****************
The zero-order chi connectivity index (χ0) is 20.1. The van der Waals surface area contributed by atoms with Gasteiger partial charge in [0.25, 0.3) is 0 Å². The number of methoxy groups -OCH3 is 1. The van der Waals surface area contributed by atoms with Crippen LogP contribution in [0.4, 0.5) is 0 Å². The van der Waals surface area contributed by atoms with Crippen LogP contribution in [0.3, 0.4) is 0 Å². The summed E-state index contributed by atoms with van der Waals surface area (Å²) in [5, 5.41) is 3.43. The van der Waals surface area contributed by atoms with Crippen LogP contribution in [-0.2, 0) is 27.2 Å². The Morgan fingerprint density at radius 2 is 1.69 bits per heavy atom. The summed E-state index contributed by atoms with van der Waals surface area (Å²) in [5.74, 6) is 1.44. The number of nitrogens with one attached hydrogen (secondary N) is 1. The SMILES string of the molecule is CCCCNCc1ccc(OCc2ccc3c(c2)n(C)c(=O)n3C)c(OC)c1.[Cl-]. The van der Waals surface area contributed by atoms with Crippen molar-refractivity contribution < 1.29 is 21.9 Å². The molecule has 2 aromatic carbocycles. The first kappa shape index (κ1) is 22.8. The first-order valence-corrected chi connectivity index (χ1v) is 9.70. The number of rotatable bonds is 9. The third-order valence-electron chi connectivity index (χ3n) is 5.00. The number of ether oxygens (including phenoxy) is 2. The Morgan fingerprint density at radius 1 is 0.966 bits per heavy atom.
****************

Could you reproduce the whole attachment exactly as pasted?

The zero-order chi connectivity index (χ0) is 20.1. The van der Waals surface area contributed by atoms with Gasteiger partial charge in [0.25, 0.3) is 0 Å². The number of methoxy groups -OCH3 is 1. The van der Waals surface area contributed by atoms with Crippen LogP contribution in [0.4, 0.5) is 0 Å². The van der Waals surface area contributed by atoms with Crippen LogP contribution in [0.3, 0.4) is 0 Å². The summed E-state index contributed by atoms with van der Waals surface area (Å²) in [5, 5.41) is 3.43. The van der Waals surface area contributed by atoms with Crippen LogP contribution in [-0.2, 0) is 27.2 Å². The Morgan fingerprint density at radius 2 is 1.69 bits per heavy atom. The summed E-state index contributed by atoms with van der Waals surface area (Å²) in [5.74, 6) is 1.44. The number of nitrogens with one attached hydrogen (secondary N) is 1. The SMILES string of the molecule is CCCCNCc1ccc(OCc2ccc3c(c2)n(C)c(=O)n3C)c(OC)c1.[Cl-]. The van der Waals surface area contributed by atoms with Crippen molar-refractivity contribution < 1.29 is 21.9 Å². The molecule has 2 aromatic carbocycles. The first kappa shape index (κ1) is 22.8. The first-order valence-corrected chi connectivity index (χ1v) is 9.70. The number of rotatable bonds is 9. The third-order valence-electron chi connectivity index (χ3n) is 5.00. The number of ether oxygens (including phenoxy) is 2. The Morgan fingerprint density at radius 1 is 0.966 bits per heavy atom.